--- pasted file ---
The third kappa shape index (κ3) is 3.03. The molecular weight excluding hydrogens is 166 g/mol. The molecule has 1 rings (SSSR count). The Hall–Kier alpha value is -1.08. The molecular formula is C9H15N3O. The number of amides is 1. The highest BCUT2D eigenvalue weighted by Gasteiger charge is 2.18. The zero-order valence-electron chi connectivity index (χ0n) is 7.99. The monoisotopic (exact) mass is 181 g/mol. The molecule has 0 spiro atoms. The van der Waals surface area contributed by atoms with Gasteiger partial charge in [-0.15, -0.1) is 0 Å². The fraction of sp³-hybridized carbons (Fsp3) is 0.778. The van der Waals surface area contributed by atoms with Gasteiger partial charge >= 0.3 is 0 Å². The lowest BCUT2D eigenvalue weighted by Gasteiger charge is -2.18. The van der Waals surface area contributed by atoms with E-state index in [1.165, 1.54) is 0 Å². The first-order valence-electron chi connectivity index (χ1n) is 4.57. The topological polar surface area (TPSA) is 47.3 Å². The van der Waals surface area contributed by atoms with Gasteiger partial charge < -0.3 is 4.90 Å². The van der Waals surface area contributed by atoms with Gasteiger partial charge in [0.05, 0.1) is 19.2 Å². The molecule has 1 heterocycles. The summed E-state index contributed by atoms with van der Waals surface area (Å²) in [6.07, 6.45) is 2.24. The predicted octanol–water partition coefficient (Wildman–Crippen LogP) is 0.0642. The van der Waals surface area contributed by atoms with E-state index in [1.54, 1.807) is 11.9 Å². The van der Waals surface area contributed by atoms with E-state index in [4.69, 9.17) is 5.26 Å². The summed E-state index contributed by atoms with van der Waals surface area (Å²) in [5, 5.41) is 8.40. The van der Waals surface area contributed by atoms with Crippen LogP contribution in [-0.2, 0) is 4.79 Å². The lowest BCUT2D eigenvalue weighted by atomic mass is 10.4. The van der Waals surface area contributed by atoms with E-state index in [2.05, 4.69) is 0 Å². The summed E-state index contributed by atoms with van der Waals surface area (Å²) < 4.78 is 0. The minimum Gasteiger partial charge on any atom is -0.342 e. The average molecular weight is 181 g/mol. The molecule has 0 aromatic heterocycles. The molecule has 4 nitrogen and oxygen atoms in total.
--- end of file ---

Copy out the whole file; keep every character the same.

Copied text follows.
The third kappa shape index (κ3) is 3.03. The molecular weight excluding hydrogens is 166 g/mol. The molecule has 1 rings (SSSR count). The Hall–Kier alpha value is -1.08. The molecular formula is C9H15N3O. The number of amides is 1. The highest BCUT2D eigenvalue weighted by Gasteiger charge is 2.18. The zero-order valence-electron chi connectivity index (χ0n) is 7.99. The monoisotopic (exact) mass is 181 g/mol. The molecule has 0 spiro atoms. The van der Waals surface area contributed by atoms with Gasteiger partial charge in [-0.15, -0.1) is 0 Å². The fraction of sp³-hybridized carbons (Fsp3) is 0.778. The van der Waals surface area contributed by atoms with Gasteiger partial charge >= 0.3 is 0 Å². The lowest BCUT2D eigenvalue weighted by Gasteiger charge is -2.18. The van der Waals surface area contributed by atoms with E-state index in [1.165, 1.54) is 0 Å². The first-order valence-electron chi connectivity index (χ1n) is 4.57. The topological polar surface area (TPSA) is 47.3 Å². The van der Waals surface area contributed by atoms with Gasteiger partial charge < -0.3 is 4.90 Å². The van der Waals surface area contributed by atoms with Gasteiger partial charge in [0.05, 0.1) is 19.2 Å². The molecule has 1 heterocycles. The summed E-state index contributed by atoms with van der Waals surface area (Å²) in [6.07, 6.45) is 2.24. The predicted octanol–water partition coefficient (Wildman–Crippen LogP) is 0.0642. The van der Waals surface area contributed by atoms with E-state index in [1.54, 1.807) is 11.9 Å². The van der Waals surface area contributed by atoms with E-state index in [4.69, 9.17) is 5.26 Å². The summed E-state index contributed by atoms with van der Waals surface area (Å²) in [5, 5.41) is 8.40. The van der Waals surface area contributed by atoms with Crippen LogP contribution in [-0.2, 0) is 4.79 Å². The lowest BCUT2D eigenvalue weighted by atomic mass is 10.4. The van der Waals surface area contributed by atoms with E-state index in [2.05, 4.69) is 0 Å². The summed E-state index contributed by atoms with van der Waals surface area (Å²) < 4.78 is 0. The minimum Gasteiger partial charge on any atom is -0.342 e. The average molecular weight is 181 g/mol. The molecule has 0 aromatic heterocycles. The molecule has 4 nitrogen and oxygen atoms in total.